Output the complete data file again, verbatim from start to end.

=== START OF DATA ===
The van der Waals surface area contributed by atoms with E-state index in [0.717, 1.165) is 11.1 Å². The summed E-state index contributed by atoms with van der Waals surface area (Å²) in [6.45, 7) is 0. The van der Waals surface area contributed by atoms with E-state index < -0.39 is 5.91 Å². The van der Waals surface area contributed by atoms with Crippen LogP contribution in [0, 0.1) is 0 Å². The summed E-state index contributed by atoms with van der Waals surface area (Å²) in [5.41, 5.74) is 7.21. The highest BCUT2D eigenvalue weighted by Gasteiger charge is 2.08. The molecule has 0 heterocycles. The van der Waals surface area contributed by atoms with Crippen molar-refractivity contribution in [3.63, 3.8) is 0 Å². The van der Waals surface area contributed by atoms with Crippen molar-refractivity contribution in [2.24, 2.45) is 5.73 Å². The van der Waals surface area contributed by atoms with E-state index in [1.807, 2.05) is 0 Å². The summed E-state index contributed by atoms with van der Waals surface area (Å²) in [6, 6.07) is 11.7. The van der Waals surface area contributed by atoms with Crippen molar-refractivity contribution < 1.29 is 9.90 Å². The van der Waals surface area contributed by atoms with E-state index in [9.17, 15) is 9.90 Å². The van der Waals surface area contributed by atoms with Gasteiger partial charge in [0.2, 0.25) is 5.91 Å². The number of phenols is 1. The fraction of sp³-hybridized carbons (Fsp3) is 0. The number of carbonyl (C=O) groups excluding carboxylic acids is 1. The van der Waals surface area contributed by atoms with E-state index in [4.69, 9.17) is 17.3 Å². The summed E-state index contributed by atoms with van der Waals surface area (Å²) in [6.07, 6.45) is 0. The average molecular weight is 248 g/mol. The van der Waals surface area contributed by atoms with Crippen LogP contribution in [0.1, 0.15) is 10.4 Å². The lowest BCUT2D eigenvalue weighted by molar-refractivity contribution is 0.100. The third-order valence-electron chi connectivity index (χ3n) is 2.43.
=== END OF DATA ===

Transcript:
The van der Waals surface area contributed by atoms with E-state index in [0.717, 1.165) is 11.1 Å². The summed E-state index contributed by atoms with van der Waals surface area (Å²) in [6.45, 7) is 0. The van der Waals surface area contributed by atoms with E-state index < -0.39 is 5.91 Å². The van der Waals surface area contributed by atoms with Crippen LogP contribution in [0, 0.1) is 0 Å². The summed E-state index contributed by atoms with van der Waals surface area (Å²) in [5.41, 5.74) is 7.21. The highest BCUT2D eigenvalue weighted by Gasteiger charge is 2.08. The molecule has 0 heterocycles. The van der Waals surface area contributed by atoms with Crippen molar-refractivity contribution in [3.63, 3.8) is 0 Å². The van der Waals surface area contributed by atoms with Crippen molar-refractivity contribution in [2.24, 2.45) is 5.73 Å². The van der Waals surface area contributed by atoms with E-state index in [1.807, 2.05) is 0 Å². The summed E-state index contributed by atoms with van der Waals surface area (Å²) in [6, 6.07) is 11.7. The van der Waals surface area contributed by atoms with Crippen molar-refractivity contribution < 1.29 is 9.90 Å². The van der Waals surface area contributed by atoms with E-state index in [9.17, 15) is 9.90 Å². The van der Waals surface area contributed by atoms with Gasteiger partial charge in [0.2, 0.25) is 5.91 Å². The number of phenols is 1. The fraction of sp³-hybridized carbons (Fsp3) is 0. The number of carbonyl (C=O) groups excluding carboxylic acids is 1. The van der Waals surface area contributed by atoms with E-state index in [4.69, 9.17) is 17.3 Å². The summed E-state index contributed by atoms with van der Waals surface area (Å²) in [6.07, 6.45) is 0. The average molecular weight is 248 g/mol. The van der Waals surface area contributed by atoms with Crippen LogP contribution in [0.1, 0.15) is 10.4 Å². The lowest BCUT2D eigenvalue weighted by molar-refractivity contribution is 0.100. The third-order valence-electron chi connectivity index (χ3n) is 2.43.